South Africa Deputy President Cyril Ramaphosa, who doubles as the SADC regional facilitator in Lesotho, has expressed satisfaction over the implementation of the regional body’s recommendation in the mountain kingdom.
Ramaphosa was in Lesotho on Wednesday to monitor progress following elections that resulted in Tom Thabane becoming prime minister.
In a statement issued by the presidency, Ramaphosa said: “. . . we as the SADC Facilitation process also accompanied by the Oversight Committee Chairperson have come to Lesotho to find out how the process is unfolding in Lesotho following the very successful elections that they held and the formation of the new government.”
“We have also dealt with issues that have to do with what the SADC Summit decided the last time in relation to the holding of the Multi-Stakeholder Dialogue that is meant to, in an inclusive way, address the issues of reforms – security reforms, constitutional reforms, media reforms and public service reforms.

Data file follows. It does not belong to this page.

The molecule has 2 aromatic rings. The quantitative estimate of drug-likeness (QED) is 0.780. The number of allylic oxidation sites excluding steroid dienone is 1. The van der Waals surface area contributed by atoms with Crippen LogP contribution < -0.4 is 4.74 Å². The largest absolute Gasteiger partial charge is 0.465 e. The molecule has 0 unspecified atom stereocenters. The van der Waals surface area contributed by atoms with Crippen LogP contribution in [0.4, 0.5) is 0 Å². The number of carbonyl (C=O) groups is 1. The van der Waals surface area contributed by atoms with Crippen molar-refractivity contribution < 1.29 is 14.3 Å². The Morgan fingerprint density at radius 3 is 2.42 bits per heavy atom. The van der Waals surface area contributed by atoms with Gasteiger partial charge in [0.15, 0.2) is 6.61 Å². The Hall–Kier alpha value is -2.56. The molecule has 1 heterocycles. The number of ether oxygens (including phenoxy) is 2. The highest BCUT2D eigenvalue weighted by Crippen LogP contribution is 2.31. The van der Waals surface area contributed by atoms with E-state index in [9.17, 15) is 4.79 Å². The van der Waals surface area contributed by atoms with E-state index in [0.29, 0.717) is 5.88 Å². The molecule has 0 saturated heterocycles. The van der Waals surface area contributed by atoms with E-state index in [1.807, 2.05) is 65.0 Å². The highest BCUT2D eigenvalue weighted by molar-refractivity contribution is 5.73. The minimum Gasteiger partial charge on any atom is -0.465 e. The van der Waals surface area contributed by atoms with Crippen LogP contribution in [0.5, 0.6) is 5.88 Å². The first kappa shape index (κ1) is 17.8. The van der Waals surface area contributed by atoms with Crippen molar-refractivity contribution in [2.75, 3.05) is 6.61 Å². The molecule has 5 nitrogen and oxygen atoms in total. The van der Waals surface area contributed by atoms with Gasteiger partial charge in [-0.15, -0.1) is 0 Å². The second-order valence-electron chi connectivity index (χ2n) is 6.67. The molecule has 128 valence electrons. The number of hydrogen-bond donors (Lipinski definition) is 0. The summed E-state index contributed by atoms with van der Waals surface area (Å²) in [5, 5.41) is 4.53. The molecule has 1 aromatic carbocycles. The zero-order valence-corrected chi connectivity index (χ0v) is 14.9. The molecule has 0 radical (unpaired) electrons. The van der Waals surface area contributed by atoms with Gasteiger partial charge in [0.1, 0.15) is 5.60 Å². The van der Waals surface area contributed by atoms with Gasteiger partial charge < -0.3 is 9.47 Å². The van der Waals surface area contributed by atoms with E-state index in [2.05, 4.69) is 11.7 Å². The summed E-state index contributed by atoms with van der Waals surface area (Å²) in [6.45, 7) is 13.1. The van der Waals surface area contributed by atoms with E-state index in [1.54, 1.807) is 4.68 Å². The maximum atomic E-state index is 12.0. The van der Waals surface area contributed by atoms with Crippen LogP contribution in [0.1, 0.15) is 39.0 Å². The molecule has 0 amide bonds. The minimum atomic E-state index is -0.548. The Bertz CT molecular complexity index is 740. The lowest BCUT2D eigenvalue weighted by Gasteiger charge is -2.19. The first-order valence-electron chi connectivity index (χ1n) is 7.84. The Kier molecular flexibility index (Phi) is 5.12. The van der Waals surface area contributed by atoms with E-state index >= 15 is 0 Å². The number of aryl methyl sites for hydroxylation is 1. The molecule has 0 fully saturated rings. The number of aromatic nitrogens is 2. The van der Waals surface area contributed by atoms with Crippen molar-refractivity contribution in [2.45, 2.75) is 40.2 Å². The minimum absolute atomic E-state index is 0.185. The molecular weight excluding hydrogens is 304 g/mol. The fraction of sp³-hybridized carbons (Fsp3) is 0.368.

“We are very pleased to have received a report from the Honourable Prime Minister that (the) government of Lesotho (composed of the coalition) is determined to move ahead with the holding of the Multi-Party Stakeholder Dialogue where these issues that have been raised by SADC will be addressed.”
During his visit, Ramaphosa met with Prime Minister Thabane, who pledged inclusiveness in the coalition talks as well as his country’s co-operation in finding lasting solution.
Thabane vowed that as head of the government, his country was no longer going to be the region’s “bad boy”.
“Nothing could be greater than in showing the strength of this region. Thank you very much and your delegation for coming this morning and for the wisdom that you are leaving behind which we need to follow.
“As leader of the government group, I assure you that we will do everything to stop being the bad boy of SADC. Enough is enough,” said Thabane.
Lesotho plunged into a political crisis following a failed coup attempt in 2014, prompting regional intervention.
In March this year, the mountain kingdom again faced a fresh crisis after parliament passed a vote of no confidence on ex-Prime Minister Pakalithi Mosisili.
This consequently paved way for the June 3 election, which saw Thabane winning 48 out of 120 parliamentary seats.